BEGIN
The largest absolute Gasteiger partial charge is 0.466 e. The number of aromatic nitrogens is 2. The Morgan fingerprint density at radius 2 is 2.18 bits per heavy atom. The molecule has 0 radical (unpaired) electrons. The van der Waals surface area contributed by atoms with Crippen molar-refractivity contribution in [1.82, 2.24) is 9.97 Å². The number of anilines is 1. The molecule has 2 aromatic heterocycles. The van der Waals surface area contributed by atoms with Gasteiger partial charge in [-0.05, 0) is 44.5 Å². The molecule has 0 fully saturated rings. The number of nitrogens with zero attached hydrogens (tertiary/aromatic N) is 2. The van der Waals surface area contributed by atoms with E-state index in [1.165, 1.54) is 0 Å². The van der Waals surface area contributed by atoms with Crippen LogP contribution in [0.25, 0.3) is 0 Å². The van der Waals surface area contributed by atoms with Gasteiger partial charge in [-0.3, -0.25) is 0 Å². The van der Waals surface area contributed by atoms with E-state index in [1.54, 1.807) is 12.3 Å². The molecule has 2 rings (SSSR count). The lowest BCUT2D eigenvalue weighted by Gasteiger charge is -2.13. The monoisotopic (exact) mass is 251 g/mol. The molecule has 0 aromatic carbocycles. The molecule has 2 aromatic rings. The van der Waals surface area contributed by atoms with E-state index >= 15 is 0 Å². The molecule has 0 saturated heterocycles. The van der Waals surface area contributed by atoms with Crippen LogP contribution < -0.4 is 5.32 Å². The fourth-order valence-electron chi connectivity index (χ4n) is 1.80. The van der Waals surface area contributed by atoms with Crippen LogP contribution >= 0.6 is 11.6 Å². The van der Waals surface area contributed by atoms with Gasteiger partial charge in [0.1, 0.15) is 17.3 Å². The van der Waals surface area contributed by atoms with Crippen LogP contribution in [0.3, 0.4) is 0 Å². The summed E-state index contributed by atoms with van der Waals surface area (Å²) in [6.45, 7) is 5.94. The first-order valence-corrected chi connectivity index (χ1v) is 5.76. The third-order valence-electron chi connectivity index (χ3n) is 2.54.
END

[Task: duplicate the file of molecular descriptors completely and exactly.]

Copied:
The largest absolute Gasteiger partial charge is 0.466 e. The number of aromatic nitrogens is 2. The Morgan fingerprint density at radius 2 is 2.18 bits per heavy atom. The molecule has 0 radical (unpaired) electrons. The van der Waals surface area contributed by atoms with Crippen molar-refractivity contribution in [1.82, 2.24) is 9.97 Å². The number of anilines is 1. The molecule has 2 aromatic heterocycles. The van der Waals surface area contributed by atoms with Gasteiger partial charge in [-0.05, 0) is 44.5 Å². The molecule has 0 fully saturated rings. The number of nitrogens with zero attached hydrogens (tertiary/aromatic N) is 2. The van der Waals surface area contributed by atoms with E-state index in [1.165, 1.54) is 0 Å². The van der Waals surface area contributed by atoms with Crippen LogP contribution in [0.25, 0.3) is 0 Å². The van der Waals surface area contributed by atoms with Gasteiger partial charge in [-0.3, -0.25) is 0 Å². The van der Waals surface area contributed by atoms with E-state index in [1.54, 1.807) is 12.3 Å². The molecule has 2 rings (SSSR count). The lowest BCUT2D eigenvalue weighted by Gasteiger charge is -2.13. The monoisotopic (exact) mass is 251 g/mol. The molecule has 0 aromatic carbocycles. The molecule has 2 aromatic rings. The van der Waals surface area contributed by atoms with E-state index >= 15 is 0 Å². The molecule has 0 saturated heterocycles. The van der Waals surface area contributed by atoms with Crippen LogP contribution < -0.4 is 5.32 Å². The fourth-order valence-electron chi connectivity index (χ4n) is 1.80. The van der Waals surface area contributed by atoms with Crippen LogP contribution >= 0.6 is 11.6 Å². The van der Waals surface area contributed by atoms with Gasteiger partial charge in [0.1, 0.15) is 17.3 Å². The van der Waals surface area contributed by atoms with Crippen LogP contribution in [0.3, 0.4) is 0 Å². The summed E-state index contributed by atoms with van der Waals surface area (Å²) in [6.45, 7) is 5.94. The first-order valence-corrected chi connectivity index (χ1v) is 5.76. The third-order valence-electron chi connectivity index (χ3n) is 2.54.